· Elimination of the Department of the Blind and Vision Impaired, the Department for the Deaf and Hard of Hearing, and the Virginia Board for People with Disabilities. This recommendation was advanced without consultation with the consumers who will have their services impacted. Additionally, the DRS budget would be reduced by 5%.
These are only a few of the myriad of cuts in health and human services proposed by the McDonnell Administration.In the next two days, the members of the Senate Finance and House Appropriations Committees will consider all of the recommendations regarding the biennium budget and issue their final recommendations on Sunday, February 21.
YOU MUST ACT NOW TO PREVENT DEVASTATING CUTS to PROGRAMS AND SERVICES THAT ARE VITAL TO VIRGINIANS WITH DISABILITIES!!
If YOU, or someone you care about, receives Medicaid waiver consumer-directed personal assistance, respite, or companion services, tell legislators how important these services are to YOU! Remind them that it cost far less to provide Medicaid home and community-based waiver services. In fact, data that Virginia’s Department of Medical Assistance Services (DMAS) provides to the federal government demonstrates that it costs Virginia three times more to keep people in nursing homes and other institutions rather than providing services in one’s own home.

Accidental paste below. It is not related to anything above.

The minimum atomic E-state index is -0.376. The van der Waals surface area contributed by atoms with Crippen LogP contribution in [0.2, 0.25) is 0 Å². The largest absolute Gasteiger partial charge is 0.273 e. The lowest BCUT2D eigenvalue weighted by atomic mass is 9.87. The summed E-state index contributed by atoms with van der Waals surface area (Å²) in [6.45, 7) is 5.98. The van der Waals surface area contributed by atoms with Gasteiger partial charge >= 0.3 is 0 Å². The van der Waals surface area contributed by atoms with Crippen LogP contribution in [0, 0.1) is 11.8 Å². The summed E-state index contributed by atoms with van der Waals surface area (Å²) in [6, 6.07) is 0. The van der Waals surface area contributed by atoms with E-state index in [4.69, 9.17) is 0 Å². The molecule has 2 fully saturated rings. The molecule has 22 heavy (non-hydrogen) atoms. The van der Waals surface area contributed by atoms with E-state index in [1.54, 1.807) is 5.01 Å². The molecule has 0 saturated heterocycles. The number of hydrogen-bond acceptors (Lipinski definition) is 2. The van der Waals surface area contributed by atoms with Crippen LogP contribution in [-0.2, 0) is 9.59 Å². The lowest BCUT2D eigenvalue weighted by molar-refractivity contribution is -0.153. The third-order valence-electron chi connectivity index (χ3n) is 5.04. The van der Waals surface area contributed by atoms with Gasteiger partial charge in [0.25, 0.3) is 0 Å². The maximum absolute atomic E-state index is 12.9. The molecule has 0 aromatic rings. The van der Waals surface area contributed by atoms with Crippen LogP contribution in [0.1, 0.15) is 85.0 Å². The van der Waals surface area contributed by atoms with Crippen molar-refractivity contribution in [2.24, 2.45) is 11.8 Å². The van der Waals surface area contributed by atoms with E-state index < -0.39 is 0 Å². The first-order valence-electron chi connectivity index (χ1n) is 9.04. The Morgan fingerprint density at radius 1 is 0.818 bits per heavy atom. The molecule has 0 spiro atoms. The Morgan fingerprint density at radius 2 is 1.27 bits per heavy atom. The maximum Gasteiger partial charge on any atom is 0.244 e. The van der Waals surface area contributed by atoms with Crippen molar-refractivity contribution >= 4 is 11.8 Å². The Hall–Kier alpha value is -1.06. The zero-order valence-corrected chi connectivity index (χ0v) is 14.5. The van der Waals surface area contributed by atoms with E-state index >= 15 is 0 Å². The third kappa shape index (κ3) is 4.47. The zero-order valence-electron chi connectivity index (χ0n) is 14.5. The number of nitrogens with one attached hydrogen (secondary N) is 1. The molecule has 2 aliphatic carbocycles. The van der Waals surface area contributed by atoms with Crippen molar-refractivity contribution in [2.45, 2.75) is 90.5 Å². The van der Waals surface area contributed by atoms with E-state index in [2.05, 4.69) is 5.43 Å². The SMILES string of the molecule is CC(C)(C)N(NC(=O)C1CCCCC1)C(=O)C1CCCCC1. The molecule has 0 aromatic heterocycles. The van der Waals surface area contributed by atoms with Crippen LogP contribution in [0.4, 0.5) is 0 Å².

Ask them to reject Governor McDonnell’s proposed cuts because they would force people with disabilities back into nursing homes and other institutions, costing the state more in Medicaid expenditures and in lost human potential! Tell them to restore funding to Medicaid waivers, DRS PAS, and adult in-home and companion services. Tell them it’s a good economic investment for the people served and for the personal assistants who consumers hire and employ. Tell them to restore cuts in attendant salaries also! Senate Finance and House Appropriations members are making their decisions in the next two days!
PLEASE ACT NOW BY CONTACTING THE FOLLOWING LEGISLATORS BY EMAIL OR BY PHONE --
Senator Charles Colgan, Chair of the Senate Finance Committee
Senator Edward Houck, Chair of the Senate Finance Health and Human Resources Subcommittee
Senator Janet Howell (D-Fx), Member Senate Finance Committee
Senator Mary Margaret Whipple (D-ARL/Fx), Member Senate Finance Committee
Senator Richard Saslaw (D-Fx), Member Senate Finance Committee and Senate Majority Leader
Delegate Lacey Putney, Chair of the House Appropriations Committee
Delegate Harvey Morgan, Chair of the House Appropriations Health and Human Resources Subcommittee